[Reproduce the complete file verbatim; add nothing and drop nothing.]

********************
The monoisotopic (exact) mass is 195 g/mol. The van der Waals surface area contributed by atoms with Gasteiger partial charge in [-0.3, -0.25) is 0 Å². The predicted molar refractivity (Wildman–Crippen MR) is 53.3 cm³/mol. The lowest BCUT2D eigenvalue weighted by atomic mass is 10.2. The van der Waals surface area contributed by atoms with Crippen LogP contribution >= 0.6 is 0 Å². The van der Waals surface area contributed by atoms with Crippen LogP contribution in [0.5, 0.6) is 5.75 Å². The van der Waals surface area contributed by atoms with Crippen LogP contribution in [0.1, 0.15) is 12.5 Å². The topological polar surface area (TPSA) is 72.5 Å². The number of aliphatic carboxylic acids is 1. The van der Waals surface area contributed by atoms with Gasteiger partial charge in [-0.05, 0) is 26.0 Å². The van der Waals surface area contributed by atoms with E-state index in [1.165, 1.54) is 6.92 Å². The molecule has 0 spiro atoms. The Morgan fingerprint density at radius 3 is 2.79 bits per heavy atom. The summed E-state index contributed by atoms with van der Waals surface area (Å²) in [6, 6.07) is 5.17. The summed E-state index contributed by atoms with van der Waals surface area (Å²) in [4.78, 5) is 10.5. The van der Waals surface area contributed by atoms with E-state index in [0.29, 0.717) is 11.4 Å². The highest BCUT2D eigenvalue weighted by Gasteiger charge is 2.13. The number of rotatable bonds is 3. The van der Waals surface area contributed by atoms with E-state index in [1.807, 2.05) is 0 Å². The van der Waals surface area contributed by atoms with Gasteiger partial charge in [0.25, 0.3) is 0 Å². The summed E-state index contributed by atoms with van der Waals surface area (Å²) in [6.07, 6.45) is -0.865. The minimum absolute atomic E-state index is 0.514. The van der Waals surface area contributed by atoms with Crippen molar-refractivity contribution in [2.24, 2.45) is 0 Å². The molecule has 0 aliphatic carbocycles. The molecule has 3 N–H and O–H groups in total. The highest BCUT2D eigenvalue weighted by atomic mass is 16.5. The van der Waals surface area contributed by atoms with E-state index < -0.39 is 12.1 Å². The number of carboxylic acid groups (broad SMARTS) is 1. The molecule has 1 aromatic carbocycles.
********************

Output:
The monoisotopic (exact) mass is 195 g/mol. The van der Waals surface area contributed by atoms with Gasteiger partial charge in [-0.3, -0.25) is 0 Å². The predicted molar refractivity (Wildman–Crippen MR) is 53.3 cm³/mol. The lowest BCUT2D eigenvalue weighted by atomic mass is 10.2. The van der Waals surface area contributed by atoms with Crippen LogP contribution >= 0.6 is 0 Å². The van der Waals surface area contributed by atoms with Crippen LogP contribution in [0.5, 0.6) is 5.75 Å². The van der Waals surface area contributed by atoms with Crippen LogP contribution in [0.1, 0.15) is 12.5 Å². The topological polar surface area (TPSA) is 72.5 Å². The number of aliphatic carboxylic acids is 1. The van der Waals surface area contributed by atoms with Gasteiger partial charge in [-0.05, 0) is 26.0 Å². The van der Waals surface area contributed by atoms with E-state index in [1.165, 1.54) is 6.92 Å². The molecule has 0 spiro atoms. The Morgan fingerprint density at radius 3 is 2.79 bits per heavy atom. The summed E-state index contributed by atoms with van der Waals surface area (Å²) in [6, 6.07) is 5.17. The summed E-state index contributed by atoms with van der Waals surface area (Å²) in [4.78, 5) is 10.5. The van der Waals surface area contributed by atoms with E-state index in [0.29, 0.717) is 11.4 Å². The highest BCUT2D eigenvalue weighted by Gasteiger charge is 2.13. The number of rotatable bonds is 3. The van der Waals surface area contributed by atoms with E-state index in [1.807, 2.05) is 0 Å². The van der Waals surface area contributed by atoms with Gasteiger partial charge in [0.25, 0.3) is 0 Å². The summed E-state index contributed by atoms with van der Waals surface area (Å²) in [6.07, 6.45) is -0.865. The minimum absolute atomic E-state index is 0.514. The van der Waals surface area contributed by atoms with Crippen molar-refractivity contribution in [2.24, 2.45) is 0 Å². The molecule has 0 aliphatic carbocycles. The molecule has 3 N–H and O–H groups in total. The highest BCUT2D eigenvalue weighted by atomic mass is 16.5. The van der Waals surface area contributed by atoms with E-state index < -0.39 is 12.1 Å². The number of carboxylic acid groups (broad SMARTS) is 1. The molecule has 1 aromatic carbocycles.